Last Updated on May 28, 2021
Interview with Dr. Carrie LeCrom
John Cody of SportsDegreesOnline.org interviewed Dr. Carrie LeCrom of Virginia Commonwealth University. They talk about the power of sports across borders, what makes students successful in their professional pursuits, and how students can best prepare themselves for a post-covid job market.
About Dr. Carrie LeCrom
Dr. Carrie LeCrom holds an M.S. in Sport Leadership and a PhD in Education from VCU, where she has served as the Executive Director of the Center for Sport Leadership (CSL) since 2015. Dr. LeCrom’s research interests concentrate around global sport, sport consumer behavior, and sport for development.
John: If you could talk a bit about yourself and how you got to this point in your career. Did you always know you wanted to pursue a career in academia?
Carrie: I did pretty early on in my professional career decide that. When I was in undergrad, I really connected well with my professors and was always a huge education fan. I loved learning so I thought that would be a good fit for me long term. I was an athlete in college, then came to VCU’s grad program back when it was only in its third year so it was really young, which is one of the things that drew me to it. I kind of thought I’d go through grad school then work in the sport industry for five or ten years then think about becoming a faculty member. But you know, VCU gave me some really good opportunities to stay here and study my doctoral degree and help build the program because, again, it was so young. I very quickly jumped into working in higher education and academia and it’s been a really good career path for me. It’s been a great fit personality wise. I love teaching, working with students, helping them figure out what they want to do. I think it’s a lot of giving career advice and the sport industry is such a good one to go into. It’s so fun to talk to all our students about all the possibilities and options. So I’ve pretty much been at VCU my whole career unexpectedly, but in a good way.
John: With some of your classmates from the VCU master’s program, what kind of careers or occupations did they go into?
Carrie: It’s interesting to look back now that we have been out so long and see what people are doing. From my class I’d say most are still in the sports industry, which is not always the case. We have college division one athletic directors, we have head coaches, I have classmates that work in recreational sports, development and high school athletic administration. I would say the majority are college athletic focused and that’s still kind of been the type of students that have been drawn to our program and I think there are some specific reasons for that. I still stay in touch with tons of classmates from the program and they are very successful.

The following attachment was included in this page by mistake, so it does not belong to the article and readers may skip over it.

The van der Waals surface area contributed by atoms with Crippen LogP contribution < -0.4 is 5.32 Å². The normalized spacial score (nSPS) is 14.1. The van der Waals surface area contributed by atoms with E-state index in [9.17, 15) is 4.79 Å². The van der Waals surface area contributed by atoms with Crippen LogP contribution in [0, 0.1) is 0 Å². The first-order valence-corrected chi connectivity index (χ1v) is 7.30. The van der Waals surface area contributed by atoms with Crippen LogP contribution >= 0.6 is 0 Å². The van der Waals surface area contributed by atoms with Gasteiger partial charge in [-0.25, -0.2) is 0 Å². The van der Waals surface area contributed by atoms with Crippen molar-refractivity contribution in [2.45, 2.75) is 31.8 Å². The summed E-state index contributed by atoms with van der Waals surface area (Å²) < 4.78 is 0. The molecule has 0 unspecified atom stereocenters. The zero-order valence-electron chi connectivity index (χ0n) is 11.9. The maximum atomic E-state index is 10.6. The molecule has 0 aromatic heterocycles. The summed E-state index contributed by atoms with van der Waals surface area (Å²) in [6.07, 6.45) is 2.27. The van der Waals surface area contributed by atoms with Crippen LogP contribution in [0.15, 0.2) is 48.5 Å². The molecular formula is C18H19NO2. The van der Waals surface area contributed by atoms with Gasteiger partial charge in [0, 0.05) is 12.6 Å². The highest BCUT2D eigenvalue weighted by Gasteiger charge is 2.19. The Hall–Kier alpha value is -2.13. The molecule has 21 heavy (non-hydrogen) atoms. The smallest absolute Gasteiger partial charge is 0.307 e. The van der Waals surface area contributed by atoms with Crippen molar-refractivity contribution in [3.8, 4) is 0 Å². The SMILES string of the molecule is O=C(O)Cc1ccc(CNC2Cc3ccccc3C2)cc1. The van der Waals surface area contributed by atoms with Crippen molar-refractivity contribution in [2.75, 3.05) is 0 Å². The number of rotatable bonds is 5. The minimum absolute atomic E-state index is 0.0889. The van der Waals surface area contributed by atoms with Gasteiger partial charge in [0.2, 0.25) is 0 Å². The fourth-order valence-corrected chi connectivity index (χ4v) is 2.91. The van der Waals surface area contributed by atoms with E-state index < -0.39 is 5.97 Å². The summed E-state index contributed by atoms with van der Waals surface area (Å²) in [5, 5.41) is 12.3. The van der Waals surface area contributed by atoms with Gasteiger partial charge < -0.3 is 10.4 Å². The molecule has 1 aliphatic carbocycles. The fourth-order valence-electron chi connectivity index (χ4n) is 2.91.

John: I did take a look at your bio and saw that you have a lot of really interesting experiences, encouraging and facilitating culture exchanges with sports as the platform or medium, a way to sort of facilitate these exchanges. Can you talk a little bit about the role sports play in these interactions and exchanges?
Carrie: Sure. I think sports is one of the few things along with the arts and music that is a universal language. Something that can bring people together from different cultures whether that’s from the same country or from the outside of it and just give you the ability to connect over something that you really love. Over the last fifteen years, the CSL (Center for Sports Leadership) has gotten really engaged in creating programming that is doing that. We work really closely with the State Department and their sports diplomacy division. We created multi-sport programs where we can bring together different cultures and create this opportunity for mutual engagement and understanding of people that you may never interact with otherwise. But over time as we’ve developed these further we also always try to have another kind of underlying goal, whether that’s promoting sports for people with disabilities or gender empowerment or conflict resolution. We did a program in Sri Lanka, a previously war torn country where we can work on some of that conflict resolution side of things. Through these programs I would say I see such great examples of what sports can do beyond just being a good opportunity for physical activity and entertainment which is a lot of what we look at in the United States. We have brought a lot of this to our curriculum because we think it’s much more powerful. Finding ways to make sport a global language or make it a teaching tool is so critical. That’s been a really exciting piece of what we do here and we are about to embark on a new project with the State Department doing four projects in Sub Sahara Africa over the next three years.
John: For sure. That’s cool. Since you have your finger on the pulse in a way with the world of sports outside of the US, do you see any sort of relevant trends internationally with sports?